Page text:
increasing transactions-per-second

reflects real world applications where more customers means more
database size and more transactions-per-second

External audit of TPC performance numbers mandatory

TPC performance claims can be trusted
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©Silberschatz, Korth and Sudarshan21.46Database System Concepts
TPC Performance Measures
TPC Performance Measures

Two types of tests for TPC-H and TPC-R

Power test: runs queries and updates sequentially, then takes
mean to find queries per hour

Throughput test: runs queries and updates concurrently

multiple streams running in parallel each generates queries, with
one parallel update stream

Composite query per hour metric: square root of product of power
and throughput metrics

Composite price/performance metric
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©Silberschatz, Korth and Sudarshan21.47Database System Concepts
Other Benchmarks
Other Benchmarks

OODB transactions require a different set of benchmarks.

OO7 benchmark has several different operations, and provides a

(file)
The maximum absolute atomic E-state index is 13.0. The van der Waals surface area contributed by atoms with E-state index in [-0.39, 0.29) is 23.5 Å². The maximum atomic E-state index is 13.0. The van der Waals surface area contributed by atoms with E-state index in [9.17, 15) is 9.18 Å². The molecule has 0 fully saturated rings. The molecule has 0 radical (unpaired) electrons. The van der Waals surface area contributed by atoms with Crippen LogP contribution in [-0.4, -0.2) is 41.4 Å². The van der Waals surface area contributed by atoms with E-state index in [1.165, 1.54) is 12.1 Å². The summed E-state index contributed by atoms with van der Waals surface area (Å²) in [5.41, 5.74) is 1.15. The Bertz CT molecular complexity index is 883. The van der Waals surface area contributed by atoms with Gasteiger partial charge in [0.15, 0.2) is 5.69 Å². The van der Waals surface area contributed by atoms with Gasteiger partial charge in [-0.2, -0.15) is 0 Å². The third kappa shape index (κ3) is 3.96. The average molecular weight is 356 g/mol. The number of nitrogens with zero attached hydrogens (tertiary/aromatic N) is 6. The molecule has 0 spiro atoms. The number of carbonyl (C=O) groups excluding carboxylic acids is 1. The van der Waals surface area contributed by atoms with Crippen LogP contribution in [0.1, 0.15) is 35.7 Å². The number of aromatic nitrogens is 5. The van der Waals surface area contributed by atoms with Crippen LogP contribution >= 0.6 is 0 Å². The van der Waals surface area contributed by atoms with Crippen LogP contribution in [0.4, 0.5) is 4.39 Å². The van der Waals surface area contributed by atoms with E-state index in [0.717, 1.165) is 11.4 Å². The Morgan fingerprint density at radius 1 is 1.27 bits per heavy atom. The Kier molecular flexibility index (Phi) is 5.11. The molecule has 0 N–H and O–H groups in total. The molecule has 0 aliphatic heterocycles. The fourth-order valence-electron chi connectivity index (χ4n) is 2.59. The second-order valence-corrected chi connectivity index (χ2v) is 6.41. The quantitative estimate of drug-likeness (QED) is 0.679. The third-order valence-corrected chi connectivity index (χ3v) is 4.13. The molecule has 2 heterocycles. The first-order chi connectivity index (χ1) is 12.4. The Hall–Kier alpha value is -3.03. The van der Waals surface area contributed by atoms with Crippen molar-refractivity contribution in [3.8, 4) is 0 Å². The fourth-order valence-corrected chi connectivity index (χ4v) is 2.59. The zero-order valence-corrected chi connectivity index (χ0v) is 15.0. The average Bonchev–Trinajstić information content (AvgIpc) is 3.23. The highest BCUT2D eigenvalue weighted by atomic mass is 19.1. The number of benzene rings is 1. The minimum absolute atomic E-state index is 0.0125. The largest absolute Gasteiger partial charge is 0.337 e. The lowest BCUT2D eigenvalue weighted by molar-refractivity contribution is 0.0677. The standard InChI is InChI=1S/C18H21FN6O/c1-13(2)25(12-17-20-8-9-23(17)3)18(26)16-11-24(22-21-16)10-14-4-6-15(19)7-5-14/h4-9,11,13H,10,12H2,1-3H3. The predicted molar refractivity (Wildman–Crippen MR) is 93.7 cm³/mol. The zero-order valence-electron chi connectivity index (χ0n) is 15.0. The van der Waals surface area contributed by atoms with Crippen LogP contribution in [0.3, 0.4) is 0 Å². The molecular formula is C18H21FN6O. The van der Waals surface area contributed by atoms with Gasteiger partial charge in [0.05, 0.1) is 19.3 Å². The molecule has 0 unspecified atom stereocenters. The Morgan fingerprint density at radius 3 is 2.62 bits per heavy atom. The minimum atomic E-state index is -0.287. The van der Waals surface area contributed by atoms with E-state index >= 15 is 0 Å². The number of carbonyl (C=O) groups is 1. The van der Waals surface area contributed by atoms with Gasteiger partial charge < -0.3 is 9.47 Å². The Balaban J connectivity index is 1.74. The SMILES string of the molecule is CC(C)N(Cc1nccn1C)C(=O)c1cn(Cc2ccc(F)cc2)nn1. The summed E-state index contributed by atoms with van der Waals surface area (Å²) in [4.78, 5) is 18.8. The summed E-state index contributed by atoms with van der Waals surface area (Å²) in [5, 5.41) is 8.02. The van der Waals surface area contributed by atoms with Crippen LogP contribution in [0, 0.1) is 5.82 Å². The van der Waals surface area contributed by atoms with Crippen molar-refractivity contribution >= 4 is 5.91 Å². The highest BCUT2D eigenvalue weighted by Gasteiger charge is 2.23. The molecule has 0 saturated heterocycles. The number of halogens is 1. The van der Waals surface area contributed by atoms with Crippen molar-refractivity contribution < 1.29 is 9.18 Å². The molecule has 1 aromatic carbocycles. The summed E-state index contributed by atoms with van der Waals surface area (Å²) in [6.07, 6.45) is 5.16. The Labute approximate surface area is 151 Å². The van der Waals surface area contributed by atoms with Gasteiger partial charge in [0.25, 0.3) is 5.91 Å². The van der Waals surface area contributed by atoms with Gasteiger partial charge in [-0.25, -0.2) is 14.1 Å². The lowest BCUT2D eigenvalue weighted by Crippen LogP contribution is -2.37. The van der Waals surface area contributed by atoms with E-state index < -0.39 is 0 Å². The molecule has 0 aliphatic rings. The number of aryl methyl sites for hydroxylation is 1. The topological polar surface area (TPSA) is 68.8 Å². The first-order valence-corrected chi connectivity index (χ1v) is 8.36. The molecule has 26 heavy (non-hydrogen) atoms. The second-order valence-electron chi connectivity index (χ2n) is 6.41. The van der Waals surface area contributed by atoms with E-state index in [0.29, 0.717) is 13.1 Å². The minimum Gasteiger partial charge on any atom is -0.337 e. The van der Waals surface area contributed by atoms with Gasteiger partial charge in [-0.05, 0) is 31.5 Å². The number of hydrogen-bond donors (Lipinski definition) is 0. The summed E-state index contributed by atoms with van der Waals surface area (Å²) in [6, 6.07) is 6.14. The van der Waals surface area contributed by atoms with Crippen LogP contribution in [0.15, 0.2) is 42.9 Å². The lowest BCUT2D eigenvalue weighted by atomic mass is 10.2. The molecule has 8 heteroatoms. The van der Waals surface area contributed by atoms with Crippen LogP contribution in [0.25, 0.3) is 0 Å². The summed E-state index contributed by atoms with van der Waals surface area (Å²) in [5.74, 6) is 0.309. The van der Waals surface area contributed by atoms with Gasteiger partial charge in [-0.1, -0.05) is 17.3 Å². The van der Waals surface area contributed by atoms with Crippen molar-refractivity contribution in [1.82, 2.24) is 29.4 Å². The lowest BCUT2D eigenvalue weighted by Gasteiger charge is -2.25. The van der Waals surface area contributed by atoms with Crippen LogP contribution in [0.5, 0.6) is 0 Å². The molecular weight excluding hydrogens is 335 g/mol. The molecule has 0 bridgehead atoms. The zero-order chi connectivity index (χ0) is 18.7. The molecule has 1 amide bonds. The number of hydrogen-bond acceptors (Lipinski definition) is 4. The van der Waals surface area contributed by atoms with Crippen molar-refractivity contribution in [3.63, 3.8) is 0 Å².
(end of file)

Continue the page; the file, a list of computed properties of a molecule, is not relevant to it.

separate benchmark number for each kind of operation

Reason: hard to define what is a typical OODB application

Benchmarks for XML being discussed
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Standardization
Standardization
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©Silberschatz, Korth and Sudarshan21.49Database System Concepts
Standardization
Standardization

The complexity of contemporary database systems and the need
for their interoperation require a variety of standards.

syntax and semantics of programming languages

functions in application program interfaces

data models (e.g. object oriented/object relational databases)

Formal standards are standards developed by a standards
organization (ANSI, ISO), or by industry groups, through a public
process.

De facto standards are generally accepted as standards
without any formal process of recognition

Standards defined by dominant vendors (IBM, Microsoft) often
become de facto standards

De facto standards often go through a formal process of recognition
and become formal standards
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©Silberschatz, Korth and Sudarshan21.50Database System Concepts
Standardization (Cont.)
Standardization (Cont.)

Anticipatory standards lead the market place, defining features
that vendors then implement

Ensure compatibility of future products

But at times become very large and unwieldy since standards
bodies may not pay enough attention to ease of implementation
(e.g.,SQL-92 or SQL:1999)

Reactionary standards attempt to standardize features that
vendors have already implemented, possibly in different ways.

Can be hard to convince vendors to change already implemented
features. E.g. OODB systems
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SQL Standards History
SQL Standards History

SQL developed by IBM in late 70s/early 80s

SQL-86 first formal standard

IBM SAA standard for SQL in 1987